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Let's say you want to break down a message, for simplicity it is just a bit $0$ or $1$, $m$ into two messages $(m_1, m_2)$ as follows:

If $m =0$, then $(m_1, m_2) = (0, 0)$ with probability $1/2$ and $(m_1, m_2) = (1,1)$ with probability $1/2$. Similarly, if $m=1$, then $(m_1, m_2) = (0,1)$ or $(1,0)$ each with probability $1/2$.

It's clear how the message can be retrieved from the two messages, and that nothing can be know from a single daughter message (each will be 0 or 1 with equal probability regardless of the mother message), unless the random number generator has a bias of sorts.

What is this system called?

(I don't do cryptography by trade, don't know which tags to use.)

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  • $\begingroup$ I'm not fully sure what you mean. Maybe it's the One-Time-Pad or a stream cipher. $\endgroup$ – SEJPM Aug 19 '15 at 14:02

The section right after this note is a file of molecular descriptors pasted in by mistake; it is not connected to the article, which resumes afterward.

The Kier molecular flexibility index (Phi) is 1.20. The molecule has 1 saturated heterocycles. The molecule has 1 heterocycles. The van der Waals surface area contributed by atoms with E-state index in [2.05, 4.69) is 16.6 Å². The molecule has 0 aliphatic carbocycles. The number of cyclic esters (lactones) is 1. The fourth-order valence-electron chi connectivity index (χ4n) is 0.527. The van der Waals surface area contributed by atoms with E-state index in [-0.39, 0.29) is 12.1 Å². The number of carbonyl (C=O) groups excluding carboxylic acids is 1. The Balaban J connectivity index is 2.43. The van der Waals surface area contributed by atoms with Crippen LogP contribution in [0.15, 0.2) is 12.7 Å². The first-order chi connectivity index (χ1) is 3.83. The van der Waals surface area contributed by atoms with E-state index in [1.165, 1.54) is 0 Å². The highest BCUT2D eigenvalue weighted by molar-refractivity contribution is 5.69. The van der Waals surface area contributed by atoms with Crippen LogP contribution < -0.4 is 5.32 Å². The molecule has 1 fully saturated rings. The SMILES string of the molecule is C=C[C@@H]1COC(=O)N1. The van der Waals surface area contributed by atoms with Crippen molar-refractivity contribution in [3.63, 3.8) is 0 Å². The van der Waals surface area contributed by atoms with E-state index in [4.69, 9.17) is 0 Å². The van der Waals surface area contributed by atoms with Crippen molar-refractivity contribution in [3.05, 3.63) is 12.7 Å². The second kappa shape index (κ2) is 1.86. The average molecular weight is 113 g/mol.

• $\begingroup$ It looks to me to be a simple case of secret sharing, rather than encryption. $\endgroup$ – Bristol Aug 19 '15 at 14:45
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You could view it as a form of One-Time-Pad encryption. In this view one of the two "messages" is the key and the other is the ciphertext (it does not matter which you think of as which as their roles are symmetric).

It may, however, be more natural to think of as a simple secret sharing scheme. Roughly speaking a secret sharing scheme is a scheme where a secret is divided into a number of shares. Usually you then need more than some specified number of shares to reconstruct the secret, and any lower number of shares will give no information on the secret.

For your scheme $m$ is then the secret, $m_1$ and $m_2$ are the shares and you need both shares to reconstruct the secret.

The scheme you describe is a well known and much used one, sometimes referred to as "XOR" sharing. This because you can define the shares as picking random bits $m_1, m_2$ under the restriction that $m = m_1 \oplus m_2$.

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